When it can cost $25,000 or more to exhibit at a tradeshow plus the time and expense of travel for each individual you send to the show, you need to wring every bit of return possible out of your investment. We are offering a four-part series on planning improvements to your trade show results, designed to help you gain more new customers and reduce the risk inherent in making such a significant investment.
This initial post will provide an overview of the challenges of making a trade show appearance pay off, and show you how to take advantage of multiple opportunities to increase the likelihood of success. Learn the best strategies to increase your customer base so you can turn this substantial expense into meaningful profit.
Follow-up posts will address what to do before you leave for the show, and will include techniques for engaging with attendees to develop a meaningful and profitable relationship. The last post will wrap things up nicely, addressing what to do after the show is over to ensure you turn the momentum you built into new business.
Trade shows may be costly. But when you have a strategy for increasing the qualified leads you generate and can increase the probability of converting them into opportunities, you can make your investment back and then some.
The Challenges of Getting ROI on Your Tradeshow Investment
Trade shows are huge affairs with anywhere from dozens to hundreds of booths and thousands of attendees spread over thousands of square feet of space. Standing out in the crowd and engaging with the right prospects is as difficult as standing out on the corner with a sign while cars rush by. You may attract a few customers but not as many as you would like.
You must find ways to:
- Qualify leads and set up meetings well before the show date
- Get the right attendees to stop by your booth and engage during brief and limited session breaks
- Make the most of the time they spend at your booth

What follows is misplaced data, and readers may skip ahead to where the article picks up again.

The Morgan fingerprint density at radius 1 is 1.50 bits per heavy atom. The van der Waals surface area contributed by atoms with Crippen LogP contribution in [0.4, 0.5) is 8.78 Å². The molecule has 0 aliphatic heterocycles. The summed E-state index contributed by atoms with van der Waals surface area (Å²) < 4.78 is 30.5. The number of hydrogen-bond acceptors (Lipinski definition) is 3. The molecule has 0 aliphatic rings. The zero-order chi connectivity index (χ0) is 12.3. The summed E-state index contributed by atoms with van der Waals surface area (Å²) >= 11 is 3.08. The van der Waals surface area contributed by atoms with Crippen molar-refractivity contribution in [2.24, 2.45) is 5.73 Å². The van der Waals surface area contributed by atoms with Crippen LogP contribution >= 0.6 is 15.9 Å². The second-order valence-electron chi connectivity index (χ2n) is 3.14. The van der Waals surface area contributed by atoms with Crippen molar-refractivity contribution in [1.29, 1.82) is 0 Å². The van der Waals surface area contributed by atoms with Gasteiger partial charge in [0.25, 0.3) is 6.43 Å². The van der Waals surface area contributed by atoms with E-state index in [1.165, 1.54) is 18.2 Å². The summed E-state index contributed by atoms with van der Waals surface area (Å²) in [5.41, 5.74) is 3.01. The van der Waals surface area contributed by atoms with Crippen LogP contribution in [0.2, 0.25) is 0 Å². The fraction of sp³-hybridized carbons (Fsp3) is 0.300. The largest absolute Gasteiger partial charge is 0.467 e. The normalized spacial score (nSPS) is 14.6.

- Show the prospect your solution creates value quickly
- Provide something of value for the prospect to take away, such as a personalized value report
That is a lot to get done in a short time window. Many exhibitors just stand there gathering business cards and scanning badges, capturing very little information from the potential prospects standing right in front of them. They also give away costly tchotchkes to strangers passing by and talk to prospects about the weather, while the more aggressive exhibitors may attempt to demo their product or solution. Once the show is over, they go home with a handful of business cards they’ve been dealt; the odds of having a winning hand are completely unknown.
After the Show
After the sales team returns from the tradeshow, they may attempt to call and email each prospect that presented their business card or badge. If there is no immediate interest, they often drop the ball before they realize the potential value of that costly lead. Eventually, any connection is lost or thrown away. The prospect falls through the virtual cracks in your CRM.
If they had adopted a value selling approach into their show planning, they would have been able to generate more qualified leads and viable opportunities while converting some of the prospects into new clients. Now it's too late. The trade show is over, the investment is gone, and there is little to “show” for it.
Apply the Value Selling Approach to Trade Shows
Value selling is a methodology that emphasizes helping the buyer define a pain point, measuring the impact of keeping the status quo, and building a business case to show the magnitude of the value your solution brings to the buyer’s business.
Ideally, before you engage with the buyer, you develop tools to help assess business pain points and illustrate how your product or service resolves the identified business issues. During this time, you gather data about the prospect that will allow you to qualify and nurture the lead.
Once the prospect initiates contact, you can begin to build the foundation of a business case and then continue to flesh it out during conversations with the buyer. You can develop additional tools and techniques to determine ROI and TCO, and add that data to the business case.
At each step of the sales process, you should be able to capture and share the precise information needed to move each stakeholder toward a decision in favor of your offering.
The value selling approach can be adapted easily for generating more qualified trade show leads and facilitating their conversion into real opportunities. Throughout this series of posts, we'll show you how to engage prospects better both before your trip and at the show. You can begin to build a business case and a relationship at the show, plus offer a valid reason to follow up after the show. You'll be so excited about the potential sales results you may achieve, and you'll be well prepared to show your customer how they can achieve great ROI as well.
Don’t just rely on the cards you'll be dealt at your next show. Winning business from a trade show shouldn’t be like winning the lottery (but could result in a similar level of excitement), and if you leverage value selling, you'll have the cards you need to win great ROI on the high cost of buying into the game.